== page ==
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Nov. 6, 2021, 11:41 a.m. EDT

The 3 things the happiest retirees do with their finances

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Richard Eisenberg

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Curiosity, core pursuits and happiness in retirement

As for curiosity, Moss said: “We hear curiosity killed the cat. A lack of curiosity kills the happy retiree, plain as simple.” The happiest retirees, he learned, were very curious about finding new core pursuits or what Moss calls “hobbies on steroids.” The average number of core pursuits of the happiest retirees, Moss discovered: four.

Noted Moss: “Not only do they find new ones, but they also want to get better at the ones they currently have. So, they dive deeper into them.”

On his website,  Wesmoss.com , you can take a free core pursuits quiz to see which types of pursuits you might want to explore in retirement. I did and learned that part-time work was the core pursuit I should explore. Savage said one of her core pursuits is helping fund a horse rescue program.

Krueger strongly endorsed Moss’ view of curiosity and core pursuits in retirement. “I see more vibrance among those who have tapped into something, whether it’s out of curiosity or it’s just out of love and passion,” she said. “In some cases, it’s stumbling into pursuits they didn’t even realize would show up as opportunities.”

Krueger pointed to a family member who is a retired widow and has gotten into yoga, as well as babysitting her grandkids. “She’s got that nice — I hate to say it, it sounds corny but it’s true — balance of different activities,” Krueger noted.

Also see: William Shatner’s recipe for staying young? Keep hustling

Finding meaning and purpose in retirement

The core pursuits idea dovetails into Hixon’s view of a happy, rewarding retirement — something that, sadly, his mother Pam Hixon didn’t have.

Hixon’s mother was a hospice nurse; he describes that job as her calling. She was set financially for retirement. Problem was, she hadn’t thought much about how she’d spend her time in retirement and find fulfillment like she had while working. That led to spiraling depression.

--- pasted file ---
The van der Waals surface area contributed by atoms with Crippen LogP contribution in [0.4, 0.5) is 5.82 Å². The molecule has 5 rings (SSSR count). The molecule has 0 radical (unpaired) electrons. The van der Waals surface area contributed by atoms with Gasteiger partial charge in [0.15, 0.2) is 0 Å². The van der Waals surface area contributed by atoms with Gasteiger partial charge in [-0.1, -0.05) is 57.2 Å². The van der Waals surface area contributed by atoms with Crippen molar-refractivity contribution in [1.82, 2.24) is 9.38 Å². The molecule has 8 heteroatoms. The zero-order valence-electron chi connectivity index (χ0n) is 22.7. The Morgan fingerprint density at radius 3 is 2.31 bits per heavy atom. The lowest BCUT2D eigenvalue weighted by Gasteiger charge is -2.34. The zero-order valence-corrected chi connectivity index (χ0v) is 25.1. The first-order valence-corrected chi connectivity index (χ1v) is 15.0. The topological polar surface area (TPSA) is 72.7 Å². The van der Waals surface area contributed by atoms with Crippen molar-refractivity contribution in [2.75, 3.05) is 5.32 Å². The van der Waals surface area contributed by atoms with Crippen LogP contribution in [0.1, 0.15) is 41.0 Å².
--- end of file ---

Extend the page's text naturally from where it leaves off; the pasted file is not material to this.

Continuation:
“She really began to lose her way,” said Hixon. “And her decision to retire actually became her biggest regret. The main reason for that was because she just no longer really felt needed.”

And, Hixon added, “she certainly knew what she was retiring  from ; didn’t prepare enough for what she was retiring  to .” Ultimately, due to her depression, Pam Hixon took her life.

As a result, Hixon hired a life coach for his clients, alongside his firm’s financial advisers, to help them view retirement planning more holistically. He now strongly believes you can avoid becoming one of the unhappiest retirees by finding meaning and living with purpose in retirement.

“It’s not just about checking those quantitative boxes” about how much money you’ll need for retirement, Hixon said. “It’s about determining and doing the hard work of what’s next.” To Hixon, becoming a happy retiree isn’t just about having enough money to sleep at night, “but enough purpose to get up in the morning.”

His advice: “Identify your values, understanding what it is that you really do value that you want to continue” into retirement.

Read next: When planning for retirement, start planning ways to have fun

And, he said, “think about a Plan B in case retirement doesn’t prove to be as meaningful or purposeful as you’d hoped.” Your Plan B could be teaching students about the work you did in your career, for example.

Savage called finding meaning and living with purpose in retirement “a really profound and important point.” I agree, and hope you do, too.

Richard Eisenberg is the Senior Web Editor of the Money & Security and Work & Purpose channels of Next Avenue and Managing Editor for the site. He is the author of “How to Avoid a Mid-Life Financial Crisis” and has been a personal finance editor at Money, Yahoo, Good Housekeeping, and CBS Moneywatch. 

This article is reprinted by permission from  , © 2021 Twin Cities Public Television, Inc. All rights reserved.

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